Today, the Supreme Court heard the most important case on the intersection of religion and education to arise in decades–Espinoza v. Montana Department of Revenue. A few years back, Montana had passed its first school-choice program, a tax-credit scheme that allowed a small tax credit for donations to scholarship programs that helped kids afford private school.
As in any state, many of Montana’s private schools are religious. Right after the state legislature passed the tax-credit statute, the Montana Department of Revenue promulgated a rule that immediately gutted the program by forbidding students attending religious schools from receiving scholarship money.
The Department based its rule on Montana’s Constitution, which says the legislature can’t “make any direct or indirect appropriation or payment from any public fund or monies . . . for any sectarian purpose or to aid any church, school,” etc. Plenty of states have very similar “no-aid” clauses. Revenue claimed that scholarships for religious students under the tax-credit scheme violated the “no-aid” clause.
It’s worth taking a moment to consider how bizarre this argument is. These scholarships are funded by private donations–the money never enters a public coffer. Yet Revenue thinks such donations would constitute state aid to religion because the donor gets a tiny tax credit (up to $150) for the donation. Underlying this argument is the strange notion that any money the government declines to collect from you is still the government’s money. This would mean, for instance, that every charitable donation eligible for a tax deduction would likewise constitute a government appropriation. Revenue’s argument has always looked to me like an extremely weak pretext for blatant discrimination against religious students.
So Kendra Espinoza and a few other parents with kids at religious schools sued the Department of Revenue, claiming, among other things, that Revenue’s rule violated their free exercise of religion under the First Amendment. Kendra won at trial, and then lost spectacularly at the Montana Supreme Court. In fact, the Montana Supreme Court did something even worse than the Department of Revenue–it invalidated the entire tax-credit program, such that even students at secular private schools could no longer receive scholarship assistance.
Thankfully, the Supreme Court took up the case, and they heard oral argument today. (My colleagues and I filed an amicus brief with the Court in support of Kendra).
The oral argument transcript shows a Court divided along the typical ideological lines. The liberal justices seemed preoccupied with standing–whether the petitioners had the right to sue. One justice implied that only taxpayers (who have a financial interest because of the tax credit) and schools (who receive the scholarship money) should have the right to sue. This is a weird take, given that families and students are obviously the intended beneficiaries of the scholarship program.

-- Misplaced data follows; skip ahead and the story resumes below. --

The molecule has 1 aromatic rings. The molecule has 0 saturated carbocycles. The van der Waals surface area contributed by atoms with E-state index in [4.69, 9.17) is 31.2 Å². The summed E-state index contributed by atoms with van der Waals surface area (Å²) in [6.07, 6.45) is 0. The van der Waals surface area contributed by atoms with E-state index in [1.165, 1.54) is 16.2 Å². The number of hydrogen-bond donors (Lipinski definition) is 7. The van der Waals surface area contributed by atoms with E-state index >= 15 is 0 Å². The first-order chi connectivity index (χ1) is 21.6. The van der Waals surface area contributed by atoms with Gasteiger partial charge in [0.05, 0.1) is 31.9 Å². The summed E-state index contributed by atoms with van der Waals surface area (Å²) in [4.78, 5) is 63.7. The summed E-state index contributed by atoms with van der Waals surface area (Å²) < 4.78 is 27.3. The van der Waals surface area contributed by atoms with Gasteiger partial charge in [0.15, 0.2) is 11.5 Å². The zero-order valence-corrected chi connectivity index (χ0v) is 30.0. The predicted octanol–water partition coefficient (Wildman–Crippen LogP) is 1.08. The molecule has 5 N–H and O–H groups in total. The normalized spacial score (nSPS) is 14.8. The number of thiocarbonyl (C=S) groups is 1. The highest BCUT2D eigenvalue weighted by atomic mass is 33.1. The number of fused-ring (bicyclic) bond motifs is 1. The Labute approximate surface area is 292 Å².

A number of the justices discussed a odd quirk about the Montana Supreme Court’s decision. The basic question they raised is this: since the Montana Supreme Court took the scholarship program away from everyone, are petitioners now being treated equally? But the sole reason the Montana Supreme Court struck down the program was to prevent religious students from receiving scholarship. A government action taken for a discriminatory reason is, well, discriminatory. If the legislature had excluded religious students when it enacted the program, the program would still stand. And if the legislature tried to enact the same program, providing equal treatment to religious and secular students alike, the Court would strike it down. That’s discrimination based on religious status–pretty straightforward.
One justice cited to James Madison’s famous Memorial and Remonstrance Against Religious Assessments, arguing that the founders wouldn’t have wanted public funds flowing to religious schools like this (again no public funds were flowing to Montana religious schools under this program, but why let accuracy get in the way of a good narrative). That’s a terrible misreading of Madison. The Memorial and Remonstrance was an attack on preferential aid to religion, not to a program that provided public benefits to all groups, including religious ones. The difference is vital. Can the government deny churches police protection, fire protection, sewer connections, electrical service, or any other public benefit on the grounds that the government would be providing indirect public funding to religious institutions? Surely not. In fact, that’s exactly what the Supreme Court said in a recent case called Trinity Lutheran, where Missouri denied a church daycare access to a government program that helped renovate playgrounds.
There is a difference between Trinity Lutheran and this case, arguably, which is that here the money goes more directly to religious indoctrination, not something secular like playground materials. But at bottom, public funding is fungible. Providing police protection and other general public benefits obviously makes it easier for a religious institution to fulfill its religious mission.
This case should be an easy one. The government offered a benefit to all private schools. To include religious schools doesn’t “establish” religion. It just treats religious groups equally, as the Constitution requires.